Gateway course for dance major. Examines dance as a universal activity and expression of cultural identity. Offers a cross-cultural and historical view of a variety of theatrical, vernacular, and sacred dance forms, and investigates the myriad ways that dance functions across societies. Offered: A.
This course will introduce you to a wide range of dance forms from around the world. Our focus will be on cross-cultural analysis on two levels. Our efforts to make sense of dances' meanings will often require stretching beyond our cultural frames of reference. We will also strive to compare dance forms from different parts of the world to each other, noting ways in which divergent cultures have points of convergence. Given such a vast range of possible dance styles, we will obviously be limited to only a small selection of dance practices, although our scope will be broad, spanning several continents. I have chosen to exclude ballet and modern dance from our subjects of study because other courses offered in this department focus on the history of those traditions. My choices were based on availability of resources as well as an attempt to balance a variety of forms from differing geographic regions, serving varying social, religious, and political functions. The dance forms we will examine and experience are not necessarily the most popular or most important dance forms of the world, but I hope they will introduce you to the diversity of rich and varied movement practices around the globe. We will spend our time looking at dance, describing what we see (in both verbal and written formats) and making connections between what we have observed and possible meanings. We will look at each dance phenomenon we study through three analytical lenses: close movement analysis, historical analysis, and cultural/social analysis.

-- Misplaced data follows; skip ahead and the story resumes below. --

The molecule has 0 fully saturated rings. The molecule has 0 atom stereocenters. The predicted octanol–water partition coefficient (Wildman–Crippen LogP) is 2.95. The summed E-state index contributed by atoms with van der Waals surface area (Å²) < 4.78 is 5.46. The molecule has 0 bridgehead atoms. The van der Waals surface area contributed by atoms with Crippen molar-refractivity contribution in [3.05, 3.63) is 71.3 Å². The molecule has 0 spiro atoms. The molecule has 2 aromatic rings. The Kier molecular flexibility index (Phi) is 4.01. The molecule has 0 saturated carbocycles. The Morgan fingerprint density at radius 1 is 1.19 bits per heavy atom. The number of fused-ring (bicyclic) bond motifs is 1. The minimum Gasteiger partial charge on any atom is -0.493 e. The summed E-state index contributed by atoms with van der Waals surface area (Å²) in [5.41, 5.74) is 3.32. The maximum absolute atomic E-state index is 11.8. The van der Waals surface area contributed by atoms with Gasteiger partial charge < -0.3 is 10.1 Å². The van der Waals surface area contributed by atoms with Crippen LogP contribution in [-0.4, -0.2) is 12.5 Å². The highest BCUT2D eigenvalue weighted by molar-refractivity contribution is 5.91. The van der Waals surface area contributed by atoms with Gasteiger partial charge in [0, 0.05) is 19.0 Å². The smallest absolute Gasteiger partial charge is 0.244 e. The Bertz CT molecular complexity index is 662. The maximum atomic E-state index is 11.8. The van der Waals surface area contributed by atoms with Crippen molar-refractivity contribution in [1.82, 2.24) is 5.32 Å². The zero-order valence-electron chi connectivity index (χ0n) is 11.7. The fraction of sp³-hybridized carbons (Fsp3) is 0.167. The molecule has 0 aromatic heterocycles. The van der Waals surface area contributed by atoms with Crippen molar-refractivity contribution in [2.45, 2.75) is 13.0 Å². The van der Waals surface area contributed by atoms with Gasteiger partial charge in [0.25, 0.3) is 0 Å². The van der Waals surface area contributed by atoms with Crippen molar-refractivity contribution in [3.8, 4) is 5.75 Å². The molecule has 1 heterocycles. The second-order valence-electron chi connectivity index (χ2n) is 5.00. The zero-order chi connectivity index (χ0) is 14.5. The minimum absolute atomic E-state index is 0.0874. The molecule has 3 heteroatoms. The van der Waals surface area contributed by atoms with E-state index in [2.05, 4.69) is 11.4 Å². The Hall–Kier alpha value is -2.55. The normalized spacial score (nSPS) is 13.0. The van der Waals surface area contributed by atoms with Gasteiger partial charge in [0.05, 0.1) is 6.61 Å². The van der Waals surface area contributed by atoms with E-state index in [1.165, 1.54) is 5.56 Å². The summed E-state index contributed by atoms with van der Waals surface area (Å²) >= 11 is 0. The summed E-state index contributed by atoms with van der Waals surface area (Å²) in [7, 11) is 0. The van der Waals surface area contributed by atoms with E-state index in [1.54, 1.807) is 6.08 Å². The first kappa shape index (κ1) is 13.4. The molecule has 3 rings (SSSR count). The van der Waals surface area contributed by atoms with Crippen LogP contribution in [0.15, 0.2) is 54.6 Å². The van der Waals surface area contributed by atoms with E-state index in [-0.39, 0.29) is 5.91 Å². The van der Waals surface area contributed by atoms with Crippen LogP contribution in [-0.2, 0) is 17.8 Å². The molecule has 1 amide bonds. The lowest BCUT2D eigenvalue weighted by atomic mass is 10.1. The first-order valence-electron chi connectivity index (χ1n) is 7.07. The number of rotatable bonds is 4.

Student learning goals
General method of instruction
In addition to readings, lectures, discussions, and viewings about dance forms, we will be learning about many dance practices through physical experience. Whenever possible, we will have a dance practicum (movement class) in the form we are studying. The point of these classes will not be to master the movement forms introduced but to have some physical experience of the movement, even if only at the very beginning level.
Good reading, writing, and analytical skills required. No previous dance experience required, but interest in dance is a must.
Class assignments and grading
Assignments will include reading about, writing about, viewing, and participating in dance.
Grading will be based on writing assignments, class participation, group projects, and exams. Although participation in dance classes is required, no grades will be based on performance in movement classes.